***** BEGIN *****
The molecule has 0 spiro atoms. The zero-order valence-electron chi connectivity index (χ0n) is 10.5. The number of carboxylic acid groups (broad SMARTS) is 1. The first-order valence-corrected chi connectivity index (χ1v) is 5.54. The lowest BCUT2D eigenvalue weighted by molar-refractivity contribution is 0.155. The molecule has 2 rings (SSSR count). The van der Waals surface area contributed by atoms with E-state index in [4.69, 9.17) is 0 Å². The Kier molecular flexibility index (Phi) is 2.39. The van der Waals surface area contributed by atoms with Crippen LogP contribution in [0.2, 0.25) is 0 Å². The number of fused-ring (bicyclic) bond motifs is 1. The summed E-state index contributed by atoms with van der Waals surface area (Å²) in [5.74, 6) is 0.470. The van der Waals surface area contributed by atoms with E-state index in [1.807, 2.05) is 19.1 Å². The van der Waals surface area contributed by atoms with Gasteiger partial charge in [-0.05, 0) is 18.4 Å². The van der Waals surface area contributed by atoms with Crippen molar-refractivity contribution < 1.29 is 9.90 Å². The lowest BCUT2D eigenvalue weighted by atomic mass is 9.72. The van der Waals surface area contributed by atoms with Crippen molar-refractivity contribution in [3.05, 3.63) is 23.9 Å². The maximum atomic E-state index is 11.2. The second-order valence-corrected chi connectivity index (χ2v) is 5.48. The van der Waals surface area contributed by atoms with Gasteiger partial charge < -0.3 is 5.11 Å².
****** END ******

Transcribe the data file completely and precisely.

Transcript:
The molecule has 0 spiro atoms. The zero-order valence-electron chi connectivity index (χ0n) is 10.5. The number of carboxylic acid groups (broad SMARTS) is 1. The first-order valence-corrected chi connectivity index (χ1v) is 5.54. The lowest BCUT2D eigenvalue weighted by molar-refractivity contribution is 0.155. The molecule has 2 rings (SSSR count). The van der Waals surface area contributed by atoms with E-state index in [4.69, 9.17) is 0 Å². The Kier molecular flexibility index (Phi) is 2.39. The van der Waals surface area contributed by atoms with Crippen LogP contribution in [0.2, 0.25) is 0 Å². The number of fused-ring (bicyclic) bond motifs is 1. The summed E-state index contributed by atoms with van der Waals surface area (Å²) in [5.74, 6) is 0.470. The van der Waals surface area contributed by atoms with E-state index in [1.807, 2.05) is 19.1 Å². The van der Waals surface area contributed by atoms with Gasteiger partial charge in [-0.05, 0) is 18.4 Å². The van der Waals surface area contributed by atoms with Crippen molar-refractivity contribution < 1.29 is 9.90 Å². The lowest BCUT2D eigenvalue weighted by atomic mass is 9.72. The van der Waals surface area contributed by atoms with Crippen molar-refractivity contribution in [3.05, 3.63) is 23.9 Å². The maximum atomic E-state index is 11.2. The second-order valence-corrected chi connectivity index (χ2v) is 5.48. The van der Waals surface area contributed by atoms with Gasteiger partial charge < -0.3 is 5.11 Å².